Excursions include a layover at Crawford Station, across from Saco Lake and adjacent to the AMC’s Highland Center. Passengers are encouraged to get off the train, stretch their legs and explore their beautiful surroundings.
In the fall, riders can travel all the way to Fabyan Station, a 60-mile round trip journey. All rides feature live commentary onboard, offering an informed glimpse into the history and folklore of the railroad and all its points of interest.
The Valley: Winding through the Mount Washington Valley to Bartlett or to Conway without venturing into any serious mountain climbing, the valley line welcomes riders aboard vintage passenger cars dating to the 1920s.
The Bartlett excursion is a relaxing journey through valley fields and woodlands, crossing the East Branch, Saco and Ellis rivers along the way. The Conway excursion is a shorter ride, ideal for families with young children, that travels south past the Moat Mountain Range and parallels Route 16 before passing through farmlands and crossing Moat Brook, the Saco and Swift rivers on the way to Conway.
The CSR is offering several new fall adventures in 2019:
Johnny Appleseed Express | Sept. 7–Oct. 14 | On the Valley Train, CSR will offer an optional weekend stop at Densmore Orchards on its journey to Conway, where passengers can get off the train to visit the orchard and farm stand for about 20 minutes. Passengers who elect to disembark at the orchard will be picked up by the train on its return trip to North Conway.
Pumpkin Patch Express | Oct. 18-20; Oct. 25-27 | Designed for families, the railroad’s “Pumpkin Patch” stop in Conway invites guests to disembark to participate in a variety of activities. Children can pick out their own pumpkins and participate in games like “Corn Cob Toss” and barrel car rides. There will be two departures daily, at 11:30 a.m. and 1:30 p.m., as well as a 3 p.m. train on both Saturdays.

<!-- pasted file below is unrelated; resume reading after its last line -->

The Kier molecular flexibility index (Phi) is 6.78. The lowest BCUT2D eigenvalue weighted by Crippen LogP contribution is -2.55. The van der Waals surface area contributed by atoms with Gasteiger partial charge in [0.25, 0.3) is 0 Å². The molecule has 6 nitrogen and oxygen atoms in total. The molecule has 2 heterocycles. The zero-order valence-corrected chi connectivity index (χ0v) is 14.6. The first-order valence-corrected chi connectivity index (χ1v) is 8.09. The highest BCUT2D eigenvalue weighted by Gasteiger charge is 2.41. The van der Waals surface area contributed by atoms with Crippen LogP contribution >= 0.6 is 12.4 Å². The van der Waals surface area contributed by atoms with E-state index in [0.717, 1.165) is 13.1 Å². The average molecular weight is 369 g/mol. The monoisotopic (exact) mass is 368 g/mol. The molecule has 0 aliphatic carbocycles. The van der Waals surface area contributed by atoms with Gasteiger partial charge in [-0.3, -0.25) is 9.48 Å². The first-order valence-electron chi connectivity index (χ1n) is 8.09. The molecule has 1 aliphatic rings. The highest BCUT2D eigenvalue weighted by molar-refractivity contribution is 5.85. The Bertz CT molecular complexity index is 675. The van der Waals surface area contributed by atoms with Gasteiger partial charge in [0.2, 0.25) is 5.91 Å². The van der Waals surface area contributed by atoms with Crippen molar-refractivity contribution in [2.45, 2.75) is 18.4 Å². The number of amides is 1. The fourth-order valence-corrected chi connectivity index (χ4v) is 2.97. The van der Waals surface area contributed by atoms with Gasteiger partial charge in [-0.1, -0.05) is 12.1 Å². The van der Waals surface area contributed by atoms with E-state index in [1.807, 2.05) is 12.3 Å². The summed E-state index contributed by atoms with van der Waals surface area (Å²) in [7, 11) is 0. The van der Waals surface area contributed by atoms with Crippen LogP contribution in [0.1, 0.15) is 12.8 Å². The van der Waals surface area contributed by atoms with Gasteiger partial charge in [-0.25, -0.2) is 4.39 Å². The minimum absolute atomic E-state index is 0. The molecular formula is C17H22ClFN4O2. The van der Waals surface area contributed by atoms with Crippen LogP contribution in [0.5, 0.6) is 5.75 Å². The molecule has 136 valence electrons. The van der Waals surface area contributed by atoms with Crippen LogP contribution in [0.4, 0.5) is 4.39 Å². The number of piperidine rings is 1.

Autumn Express | Oct. 20 | This special excursion through Crawford Notch will be hosted by the Kiwanis Club of Mount Washington Valley and by the Mount Washington Valley Habitat for Humanity. It is a fundraiser to benefit local families and children’s charities supported by the clubs. Included in the excursion is a one-hour layover at Crawford Station, which is located across from Saco Lake and adjacent to the Appalachian Mountain Club’s Highland Center.
Murder Mystery Dinner Train | Oct. 25-6; Nov. 1-2 | “Rock, Roll and Rigor Mortis” is the theme of this year’s Murder Mystery Dinner Train. The scenario is a trainload of washed-up musicians who’ve lost all their money, fame and fortune, not to mention their looks and talent. When the band gets back together for one last hurrah, the music that made them famous could end up being the death of one of them. Someone has a secret they want to keep, at all costs, and will do anything, even commit murder, to protect it.
Passengers should dress as their favorite ’80s rock stars or come as groupie and are invited to participate in as much or as little as they’d like to uncover clues and determine who the killer is onboard.
The train departs promptly at 6 p.m. Cocktails will be served and all meals will be prepared to order by the partnering culinary team at Attitash Resort.
Heroes Appreciation Day | Nov. 10 | This excursion is CSR’s way to thank all those who serve the country and the communities. Veterans and active military personnel who present proof of service, as well as first responders who present agency ID or badge, ride for free.